The caucus also alleged Sunrise wasn’t doing enough to support fellows with fair pay and housing. (At the time fellows were paid on average $400 a month and did not get healthcare.) They asked Sunrise to be more timely with reimbursements for food and other supplies, establish a “fair” stipend, and give members more support, including when they exited fellowships. The letter described one instance where a fellow nearly had to live in a homeless shelter when they left the group.
Sunrise leaders met with the BIPOC Caucus members to talk through the demands and how to address them, Brito-Bersi said. They committed to making dozens of changes to the group’s trainings, programs, and hiring decisions based on the caucus’s feedback, including the creation of a team focused on implementing the demands called the Justice Equity and Anti-Oppression Change Team and adding anti-oppression trainings for existing staff and incoming members.
On the feelings of tokenization raised by people of color within the group, executive director Varshini Prakash acknowledged that “this tension will persist so long as Sunrise and other organizations work to retain, train, and develop more leaders on the margins of society to be powerful organizers.” But she said the group was focusing on “increased development and investment in anyone who is being asked to take on visible leadership, greater training and shared definitions of what tokenization is and how it might show up in [their] press and communications.”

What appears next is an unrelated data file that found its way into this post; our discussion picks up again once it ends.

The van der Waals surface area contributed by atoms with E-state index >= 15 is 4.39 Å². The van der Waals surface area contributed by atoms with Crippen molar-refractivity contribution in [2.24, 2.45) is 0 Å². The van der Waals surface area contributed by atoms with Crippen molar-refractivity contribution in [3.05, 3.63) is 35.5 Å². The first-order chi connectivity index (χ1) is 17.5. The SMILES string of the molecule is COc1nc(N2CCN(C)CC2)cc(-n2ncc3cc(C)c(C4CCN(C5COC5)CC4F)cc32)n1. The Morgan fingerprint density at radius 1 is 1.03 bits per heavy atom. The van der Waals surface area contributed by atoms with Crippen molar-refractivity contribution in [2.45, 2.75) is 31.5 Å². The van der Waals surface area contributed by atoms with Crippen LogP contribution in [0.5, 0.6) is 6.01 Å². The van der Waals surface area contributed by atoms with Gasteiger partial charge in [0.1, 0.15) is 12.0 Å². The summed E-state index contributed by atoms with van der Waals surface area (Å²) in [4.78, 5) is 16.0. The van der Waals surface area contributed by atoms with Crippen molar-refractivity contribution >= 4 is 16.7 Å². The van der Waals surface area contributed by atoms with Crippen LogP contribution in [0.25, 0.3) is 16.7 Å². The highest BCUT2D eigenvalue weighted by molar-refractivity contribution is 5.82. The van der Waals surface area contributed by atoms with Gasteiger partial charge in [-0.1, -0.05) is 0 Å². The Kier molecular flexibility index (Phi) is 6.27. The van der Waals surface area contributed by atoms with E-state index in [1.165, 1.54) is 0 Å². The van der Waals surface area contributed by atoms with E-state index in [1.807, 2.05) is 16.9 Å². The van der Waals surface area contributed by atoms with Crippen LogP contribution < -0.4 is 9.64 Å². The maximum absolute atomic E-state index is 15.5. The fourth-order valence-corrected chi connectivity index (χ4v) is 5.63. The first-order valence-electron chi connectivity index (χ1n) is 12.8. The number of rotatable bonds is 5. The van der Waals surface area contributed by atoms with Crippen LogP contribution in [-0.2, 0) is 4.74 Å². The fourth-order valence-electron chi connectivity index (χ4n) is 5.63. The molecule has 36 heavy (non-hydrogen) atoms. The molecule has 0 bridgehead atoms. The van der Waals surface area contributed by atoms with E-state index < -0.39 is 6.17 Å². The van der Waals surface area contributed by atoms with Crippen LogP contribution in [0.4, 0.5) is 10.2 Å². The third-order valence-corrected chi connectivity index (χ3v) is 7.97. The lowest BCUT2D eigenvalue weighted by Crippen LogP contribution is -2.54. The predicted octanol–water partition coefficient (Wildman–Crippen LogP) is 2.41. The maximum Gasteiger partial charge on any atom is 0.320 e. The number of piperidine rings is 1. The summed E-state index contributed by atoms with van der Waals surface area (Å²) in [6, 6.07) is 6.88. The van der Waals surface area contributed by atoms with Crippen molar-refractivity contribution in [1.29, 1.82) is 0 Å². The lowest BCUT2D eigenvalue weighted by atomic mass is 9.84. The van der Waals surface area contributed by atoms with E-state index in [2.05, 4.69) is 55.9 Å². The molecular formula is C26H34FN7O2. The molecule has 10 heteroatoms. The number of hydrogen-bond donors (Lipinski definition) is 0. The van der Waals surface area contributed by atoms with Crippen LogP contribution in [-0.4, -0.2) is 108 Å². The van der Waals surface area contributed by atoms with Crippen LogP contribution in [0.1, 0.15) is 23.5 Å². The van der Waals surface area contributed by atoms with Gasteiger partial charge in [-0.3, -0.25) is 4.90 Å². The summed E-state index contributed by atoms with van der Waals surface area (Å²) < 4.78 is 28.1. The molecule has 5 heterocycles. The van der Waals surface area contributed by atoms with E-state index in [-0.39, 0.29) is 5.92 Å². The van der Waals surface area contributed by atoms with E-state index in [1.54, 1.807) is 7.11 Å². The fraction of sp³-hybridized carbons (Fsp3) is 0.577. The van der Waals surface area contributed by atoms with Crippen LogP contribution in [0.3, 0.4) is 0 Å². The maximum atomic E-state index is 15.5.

“By 2021, the vast majority of the BIPOC demands have been met,” Sunrise said in a statement.
But, to some activists in the BIPOC Caucus, the response didn’t actually address the underlying problems they’d raised. Brito-Bersi said they felt Sunrise leaders were trying “to project manage” their ways through the demands rather than address underlying issues.
Sunrise’s focus shifted by the end of 2019 to exerting its growing policy influence over the Democratic presidential primary, and the movement’s leaders tried to quell internal tensions and project a united front. The organization had more robust compensation and benefits for their next round of fellows, who campaigned in Iowa, New Hampshire, and Pennsylvania, encouraging young people to vote and back a Green New Deal. This new round of fellows was paid $2,000 a month and got healthcare support. But despite these and other changes, the entire class of 18 fellows ended up voicing a similar panoply of criticisms in a Jan. 3, 2020, letter.